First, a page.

Overwhelming clutter is a lot like weight gain: it happens one little bit at a time until, one day, the excess is hard to ignore.

That’s when people call me. I’ll spend a day – or sometimes a week or more – helping my clients get their space in shape. Then I’ll start them on an organizing-decluttering “maintenance plan” – an important step in developing habits, like these, that keep clutter at bay.

1. Decide sooner. Most clutter is nothing more than a series of unmade decisions. What should I do with this? Where should I put that? Putting off decisions is where problems begin. Have an organizing-decluttering Master Plan in place and you’ll manage your stuff before it becomes a problem.

Empty baskets RULE!

2. Deal with mail daily. 90% of mail is uninvited clutter. Don’t let it past the front door. Everything goes in a JUNK, SHRED, PAY caddy nearby. Magazines go in the reading pile.

3. Speaking of magazines: get clipping.Why save the whole magazine when you only want the article on container gardens or The 10 Best Gulf Coast Beaches?

Repeat after me…”think rainy weekend reading only”

Start files for your areas of interest, then clip the articles you want to save and stash them away in Gardening Ideas or Upcoming Travel folders. (Recycle the magazine.)

4. Put a freeze on free. Everyone loves free. We have a hard time saying no to hand-me-downs, pass-alongs, pens, free soap, shampoos, ketchup, beverage koozies, etc. Before you know it, it’s all multiplying like rabbits in our closets and cabinets. Unless you can’t do without it, forget about it.

5. Change your news consumption habits. Unread papers piling up? Stop your subscription for a month and see if you miss it. Or just get the Sunday paper and switch to online sources for your daily news. Expect to feel a void at first. But you might just get used to it.

Find your personal reading nook…

6. Explore your book options. Reading books is one of life’s true pleasures. And our personal libraries are often a great source of pride. But books take up room we often don’t have. Instead of purchasing them, borrow books from the library for your casual reading. You’ll save hundreds of dollars a year. Electronic readers – like the Kindle – makes book buying more affordable and you can store an entire library in a device the size of a small cutting board. They’re a cinch to use, too.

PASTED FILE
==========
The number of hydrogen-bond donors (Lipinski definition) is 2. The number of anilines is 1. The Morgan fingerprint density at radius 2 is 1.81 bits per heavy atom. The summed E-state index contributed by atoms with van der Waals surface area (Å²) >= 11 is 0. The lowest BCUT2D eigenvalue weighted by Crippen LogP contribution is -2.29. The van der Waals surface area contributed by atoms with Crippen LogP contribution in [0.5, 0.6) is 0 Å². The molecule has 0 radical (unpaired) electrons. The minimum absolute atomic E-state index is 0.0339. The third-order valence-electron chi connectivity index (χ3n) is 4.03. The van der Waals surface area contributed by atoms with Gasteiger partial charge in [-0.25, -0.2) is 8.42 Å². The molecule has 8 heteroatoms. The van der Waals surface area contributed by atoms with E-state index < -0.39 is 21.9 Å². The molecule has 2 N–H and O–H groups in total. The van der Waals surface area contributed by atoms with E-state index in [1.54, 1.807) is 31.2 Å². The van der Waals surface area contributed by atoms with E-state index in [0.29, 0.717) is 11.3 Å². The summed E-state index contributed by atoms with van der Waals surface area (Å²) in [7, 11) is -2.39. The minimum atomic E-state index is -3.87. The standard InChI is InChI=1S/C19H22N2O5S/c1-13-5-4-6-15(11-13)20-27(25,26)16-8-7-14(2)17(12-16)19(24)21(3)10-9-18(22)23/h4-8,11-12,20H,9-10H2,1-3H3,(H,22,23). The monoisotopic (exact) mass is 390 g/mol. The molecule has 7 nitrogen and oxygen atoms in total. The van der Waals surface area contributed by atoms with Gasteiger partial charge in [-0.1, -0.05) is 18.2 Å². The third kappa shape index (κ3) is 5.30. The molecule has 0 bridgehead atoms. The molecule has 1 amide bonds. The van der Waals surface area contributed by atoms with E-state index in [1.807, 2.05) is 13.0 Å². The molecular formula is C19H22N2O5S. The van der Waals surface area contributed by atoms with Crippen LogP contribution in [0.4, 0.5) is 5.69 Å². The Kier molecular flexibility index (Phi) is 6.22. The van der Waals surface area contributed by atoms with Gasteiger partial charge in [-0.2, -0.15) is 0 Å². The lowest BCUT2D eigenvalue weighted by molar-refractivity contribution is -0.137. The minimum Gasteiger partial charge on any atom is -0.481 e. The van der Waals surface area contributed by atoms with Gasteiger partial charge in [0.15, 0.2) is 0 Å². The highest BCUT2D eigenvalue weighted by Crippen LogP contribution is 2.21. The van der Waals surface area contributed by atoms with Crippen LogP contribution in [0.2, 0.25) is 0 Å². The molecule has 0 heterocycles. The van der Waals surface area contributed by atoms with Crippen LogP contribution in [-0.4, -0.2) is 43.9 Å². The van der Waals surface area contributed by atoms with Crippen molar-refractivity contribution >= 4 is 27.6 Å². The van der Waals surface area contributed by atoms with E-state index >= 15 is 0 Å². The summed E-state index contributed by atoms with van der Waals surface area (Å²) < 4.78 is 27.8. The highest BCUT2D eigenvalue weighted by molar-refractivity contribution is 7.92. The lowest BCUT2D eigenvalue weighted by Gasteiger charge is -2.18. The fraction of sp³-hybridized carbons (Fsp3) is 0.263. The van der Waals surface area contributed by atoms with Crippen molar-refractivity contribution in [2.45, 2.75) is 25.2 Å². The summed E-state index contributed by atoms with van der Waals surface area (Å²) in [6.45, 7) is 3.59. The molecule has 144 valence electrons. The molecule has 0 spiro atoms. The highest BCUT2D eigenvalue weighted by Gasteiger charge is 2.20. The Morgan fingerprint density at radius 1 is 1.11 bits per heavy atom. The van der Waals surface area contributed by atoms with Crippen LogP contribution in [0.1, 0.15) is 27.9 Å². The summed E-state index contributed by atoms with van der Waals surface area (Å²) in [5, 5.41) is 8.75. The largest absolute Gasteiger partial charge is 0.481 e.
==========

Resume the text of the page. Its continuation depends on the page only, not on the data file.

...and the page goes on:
7. Finally, be ruthless when it comes to your closets. The most common problem

Okay, you don’t have to be this ruthless!

area I see? Closets filled with clothing that no longer fits, doesn’t work in a new climate, or has gone out of style. Don’t let it linger. Give your clothes a new life and either donate or bring it to your local consignment shop. Ditto for accessories.  Don’t be afraid to let go: as my clients always tell me, it’s a liberating feeling.

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One Size Never Fits All

Well-Intended Words to Live By

People sometimes call me out of desperation, but usually they just need some basic guidance or advice in getting started. Other times they need me to actually do the physical work for them. Either way, motivation by a trained, intuit by nature can be quite powerful which is why my toolbox is filled with a litany of just the right things to do and say to get everyone moving forward.

My initial question is always: What is your ultimate goal? And that often leads to a barrage of reasons why they find themselves in their current dilemma. I listen for a bit and ask the same question a little differently: I see, but what is your ultimate goal now?

The answers nearly always include some variation of wanting to feel organized, getting rid of stuff they no longer need, doesn’t fit or they simply just don’t want anymore. Let’s face it, times change and so do we.

Lots of Ideas to Make Your Life Easier…

Take for example the following top three (3) items we can easily correct and control with little to no effort. This is not to say you won’t need help getting to this point, but make a conscious effort to think about each of these items consistently until it becomes a habit – a good one at that!

     Mail – it arrives six days a week like clockwork. Don’t go to the mailbox until you have 5 minutes to deal with it. With the stack in hand, think JUNK, SHRED, PAY and SAVE TO READ LATER (like magazines).

Magazines – Set aside time to go through all magazines and decide to: READ, RECYCLE or RE-READ. Make note of those you may not want to re-subscribe.

Newspapers – If the newspapers are piling up because you’ve not had the time to read them, it may be time to stop the subscription. Consider getting it only on the weekends or pick one up when you know you’ll have time to read it.

Whatever your ultimate goal, it will surely be a tad bit different than others. After all, it’s custom fit for you and the needs of your household, because one size never fits all.